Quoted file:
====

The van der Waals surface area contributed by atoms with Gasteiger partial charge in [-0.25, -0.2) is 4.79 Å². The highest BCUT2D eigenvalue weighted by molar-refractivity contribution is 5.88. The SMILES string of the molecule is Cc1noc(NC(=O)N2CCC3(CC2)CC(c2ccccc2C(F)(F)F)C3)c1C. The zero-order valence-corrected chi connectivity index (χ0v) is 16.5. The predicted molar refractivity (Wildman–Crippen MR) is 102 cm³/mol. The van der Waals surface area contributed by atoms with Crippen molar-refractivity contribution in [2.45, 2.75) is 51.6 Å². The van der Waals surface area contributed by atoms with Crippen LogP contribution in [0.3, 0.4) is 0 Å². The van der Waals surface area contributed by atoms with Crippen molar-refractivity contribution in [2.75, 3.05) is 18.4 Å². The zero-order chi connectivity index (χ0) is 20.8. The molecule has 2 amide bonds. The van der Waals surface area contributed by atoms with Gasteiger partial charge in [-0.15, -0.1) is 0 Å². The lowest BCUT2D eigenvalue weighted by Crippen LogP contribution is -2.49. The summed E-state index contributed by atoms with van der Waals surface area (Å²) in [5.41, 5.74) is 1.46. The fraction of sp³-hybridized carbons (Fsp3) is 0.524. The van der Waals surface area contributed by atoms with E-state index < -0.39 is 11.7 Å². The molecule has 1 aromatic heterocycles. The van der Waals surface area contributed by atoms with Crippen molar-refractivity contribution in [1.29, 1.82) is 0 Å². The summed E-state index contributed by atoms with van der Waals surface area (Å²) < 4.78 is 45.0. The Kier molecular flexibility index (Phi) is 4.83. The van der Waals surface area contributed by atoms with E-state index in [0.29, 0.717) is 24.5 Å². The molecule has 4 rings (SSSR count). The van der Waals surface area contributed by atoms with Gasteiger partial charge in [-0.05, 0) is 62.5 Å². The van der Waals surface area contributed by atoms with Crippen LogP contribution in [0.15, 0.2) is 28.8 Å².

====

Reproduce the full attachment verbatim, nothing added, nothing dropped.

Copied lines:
The van der Waals surface area contributed by atoms with Gasteiger partial charge in [-0.25, -0.2) is 4.79 Å². The highest BCUT2D eigenvalue weighted by molar-refractivity contribution is 5.88. The SMILES string of the molecule is Cc1noc(NC(=O)N2CCC3(CC2)CC(c2ccccc2C(F)(F)F)C3)c1C. The zero-order valence-corrected chi connectivity index (χ0v) is 16.5. The predicted molar refractivity (Wildman–Crippen MR) is 102 cm³/mol. The van der Waals surface area contributed by atoms with Crippen molar-refractivity contribution in [2.45, 2.75) is 51.6 Å². The van der Waals surface area contributed by atoms with Crippen LogP contribution in [0.3, 0.4) is 0 Å². The van der Waals surface area contributed by atoms with Crippen molar-refractivity contribution in [2.75, 3.05) is 18.4 Å². The zero-order chi connectivity index (χ0) is 20.8. The molecule has 2 amide bonds. The van der Waals surface area contributed by atoms with Gasteiger partial charge in [-0.15, -0.1) is 0 Å². The lowest BCUT2D eigenvalue weighted by Crippen LogP contribution is -2.49. The summed E-state index contributed by atoms with van der Waals surface area (Å²) in [5.41, 5.74) is 1.46. The fraction of sp³-hybridized carbons (Fsp3) is 0.524. The van der Waals surface area contributed by atoms with E-state index < -0.39 is 11.7 Å². The molecule has 1 aromatic heterocycles. The van der Waals surface area contributed by atoms with Crippen molar-refractivity contribution in [1.29, 1.82) is 0 Å². The summed E-state index contributed by atoms with van der Waals surface area (Å²) < 4.78 is 45.0. The Kier molecular flexibility index (Phi) is 4.83. The van der Waals surface area contributed by atoms with E-state index in [0.29, 0.717) is 24.5 Å². The molecule has 4 rings (SSSR count). The van der Waals surface area contributed by atoms with Gasteiger partial charge in [-0.05, 0) is 62.5 Å². The van der Waals surface area contributed by atoms with Crippen LogP contribution in [0.15, 0.2) is 28.8 Å².